How about swarming the courts? New case law indicates that a majority of the 750,000 homeowners expected to lose their homes this year could have a valid defense to foreclosure. As much as $2 trillion in real estate may be vulnerable to this defense, providing a very big stick for a lobby of motivated debtors. Mobilizing that group, in turn, could light a fire under the investors in mortgage-backed securities -- the pension funds, money market funds and insurance companies holding these "orphan" mortgages. These investors also wield a very big stick, in the form of major law firms on retainer. When the embattled banks demand a bailout because they are "too big to fail," the taxpayers can respond, "You have already failed. It is time to try something new."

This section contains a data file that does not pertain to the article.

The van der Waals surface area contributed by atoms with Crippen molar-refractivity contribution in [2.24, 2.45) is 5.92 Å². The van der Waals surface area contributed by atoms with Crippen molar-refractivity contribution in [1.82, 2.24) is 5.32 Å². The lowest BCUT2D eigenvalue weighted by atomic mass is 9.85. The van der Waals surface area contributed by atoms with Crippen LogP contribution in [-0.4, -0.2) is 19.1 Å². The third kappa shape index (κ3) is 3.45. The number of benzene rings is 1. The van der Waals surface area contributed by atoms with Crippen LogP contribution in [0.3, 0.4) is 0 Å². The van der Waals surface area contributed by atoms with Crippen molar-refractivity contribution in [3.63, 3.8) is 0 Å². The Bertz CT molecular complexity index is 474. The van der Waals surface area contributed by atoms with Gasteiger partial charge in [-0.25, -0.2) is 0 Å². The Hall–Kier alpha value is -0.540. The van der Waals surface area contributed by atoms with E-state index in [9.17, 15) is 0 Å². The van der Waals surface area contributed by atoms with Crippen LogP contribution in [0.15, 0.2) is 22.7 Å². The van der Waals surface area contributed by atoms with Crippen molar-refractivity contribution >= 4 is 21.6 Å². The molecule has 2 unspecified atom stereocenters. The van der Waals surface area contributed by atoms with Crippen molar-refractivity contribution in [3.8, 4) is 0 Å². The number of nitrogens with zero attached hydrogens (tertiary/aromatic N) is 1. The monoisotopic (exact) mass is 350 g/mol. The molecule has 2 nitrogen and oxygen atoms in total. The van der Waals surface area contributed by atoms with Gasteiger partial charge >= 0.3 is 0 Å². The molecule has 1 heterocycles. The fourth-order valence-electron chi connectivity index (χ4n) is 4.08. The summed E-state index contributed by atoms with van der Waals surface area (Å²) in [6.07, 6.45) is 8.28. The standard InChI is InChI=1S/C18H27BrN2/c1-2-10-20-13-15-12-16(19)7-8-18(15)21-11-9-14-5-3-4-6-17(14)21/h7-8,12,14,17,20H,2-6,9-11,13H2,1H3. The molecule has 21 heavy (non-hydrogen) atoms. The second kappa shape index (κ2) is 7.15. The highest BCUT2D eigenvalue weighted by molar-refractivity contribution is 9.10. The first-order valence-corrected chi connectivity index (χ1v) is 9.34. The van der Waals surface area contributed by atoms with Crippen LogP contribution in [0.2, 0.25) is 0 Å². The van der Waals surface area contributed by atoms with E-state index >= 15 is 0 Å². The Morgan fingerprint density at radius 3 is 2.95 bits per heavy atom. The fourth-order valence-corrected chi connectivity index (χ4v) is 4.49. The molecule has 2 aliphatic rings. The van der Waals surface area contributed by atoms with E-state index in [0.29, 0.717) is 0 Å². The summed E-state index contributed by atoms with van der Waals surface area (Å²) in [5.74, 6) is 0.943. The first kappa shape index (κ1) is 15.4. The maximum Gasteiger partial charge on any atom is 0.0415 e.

The Legal Trump Card: Make Them Produce the Note
A basic principle of contract law is that a plaintiff suing on a written contract must produce the signed contract proving he is entitled to relief. If there is no signed mortgage note or recorded assignment, foreclosure is barred. The defendant must normally raise this defense, and most defaulting homeowners, unaware of legal procedure and concerned about the expense of hiring an attorney, just let their homes go uncontested. But when the plaintiffs bringing subprime foreclosure actions have been challenged, in most cases they haven’t been able to produce the notes.